Tumor microenvironments can promote stem cell maintenance, tumor growth, and therapeutic resistance, findings linked by the tumor-initiating cell hypothesis. Standard of care for glioblastoma (GBM) includes temozolomide chemotherapy, which is not curative, due, in part, to residual therapy-resistant brain tumor-initiating cells (BTICs). Temozolomide efficacy may be increased by targeting carbonic anhydrase 9 (CA9), a hypoxia-responsive gene important for maintaining the altered pH gradient of tumor cells. Using patient-derived GBM xenograft cells, we explored whether CA9 and CA12 inhibitor SLC-0111 could decrease GBM growth in combination with temozolomide or influence percentages of BTICs after chemotherapy. In multiple GBMs, SLC-0111 used concurrently with temozolomide reduced cell growth and induced cell cycle arrest via DNA damage in vitro. In addition, this treatment shifted tumor metabolism to a suppressed bioenergetic state in vivo. SLC-0111 also inhibited the enrichment of BTICs after temozolomide treatment determined via CD133 expression and neurosphere formation capacity. GBM xenografts treated with SLC-0111 in combination with temozolomide regressed significantly, and this effect was greater than that of temozolomide or SLC-0111 alone. We determined that SLC-0111 improves the efficacy of temozolomide to extend survival of GBM-bearing mice and should be explored as a treatment strategy in combination with current standard of care.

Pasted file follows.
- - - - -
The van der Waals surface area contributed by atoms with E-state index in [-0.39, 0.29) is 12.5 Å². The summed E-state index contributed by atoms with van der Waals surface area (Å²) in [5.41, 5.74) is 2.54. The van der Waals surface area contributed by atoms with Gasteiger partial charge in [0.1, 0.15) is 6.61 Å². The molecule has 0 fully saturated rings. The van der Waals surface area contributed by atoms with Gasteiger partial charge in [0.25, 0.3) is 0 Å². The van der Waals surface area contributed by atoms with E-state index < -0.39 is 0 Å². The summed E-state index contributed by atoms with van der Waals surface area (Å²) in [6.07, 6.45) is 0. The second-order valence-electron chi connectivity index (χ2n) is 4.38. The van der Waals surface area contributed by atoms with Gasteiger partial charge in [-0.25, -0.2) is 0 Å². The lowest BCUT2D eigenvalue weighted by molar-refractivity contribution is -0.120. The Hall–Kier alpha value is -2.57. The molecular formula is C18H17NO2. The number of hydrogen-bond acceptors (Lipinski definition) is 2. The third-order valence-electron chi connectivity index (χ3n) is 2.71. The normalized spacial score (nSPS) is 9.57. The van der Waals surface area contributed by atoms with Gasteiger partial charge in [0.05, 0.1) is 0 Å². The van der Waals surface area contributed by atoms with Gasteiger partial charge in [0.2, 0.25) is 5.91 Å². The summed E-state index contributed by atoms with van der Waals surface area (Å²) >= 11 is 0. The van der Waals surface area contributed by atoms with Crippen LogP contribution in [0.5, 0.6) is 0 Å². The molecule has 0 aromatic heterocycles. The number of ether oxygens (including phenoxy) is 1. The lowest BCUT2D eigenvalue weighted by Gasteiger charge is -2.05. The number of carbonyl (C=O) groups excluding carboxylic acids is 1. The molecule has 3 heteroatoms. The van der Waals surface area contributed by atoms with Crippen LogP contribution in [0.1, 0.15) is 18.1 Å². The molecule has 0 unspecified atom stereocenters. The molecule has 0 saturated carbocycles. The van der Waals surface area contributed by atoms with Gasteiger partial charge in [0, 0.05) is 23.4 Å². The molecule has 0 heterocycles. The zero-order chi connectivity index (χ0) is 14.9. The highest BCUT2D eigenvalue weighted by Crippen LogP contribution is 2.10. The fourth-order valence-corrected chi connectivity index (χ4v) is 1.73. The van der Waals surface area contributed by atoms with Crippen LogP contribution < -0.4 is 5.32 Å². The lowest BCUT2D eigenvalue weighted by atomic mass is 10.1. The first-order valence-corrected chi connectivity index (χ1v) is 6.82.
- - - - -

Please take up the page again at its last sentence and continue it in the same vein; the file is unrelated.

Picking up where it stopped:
Keywords: Brain cancer; Drug therapy; Neuroscience; Oncology; hypoxia.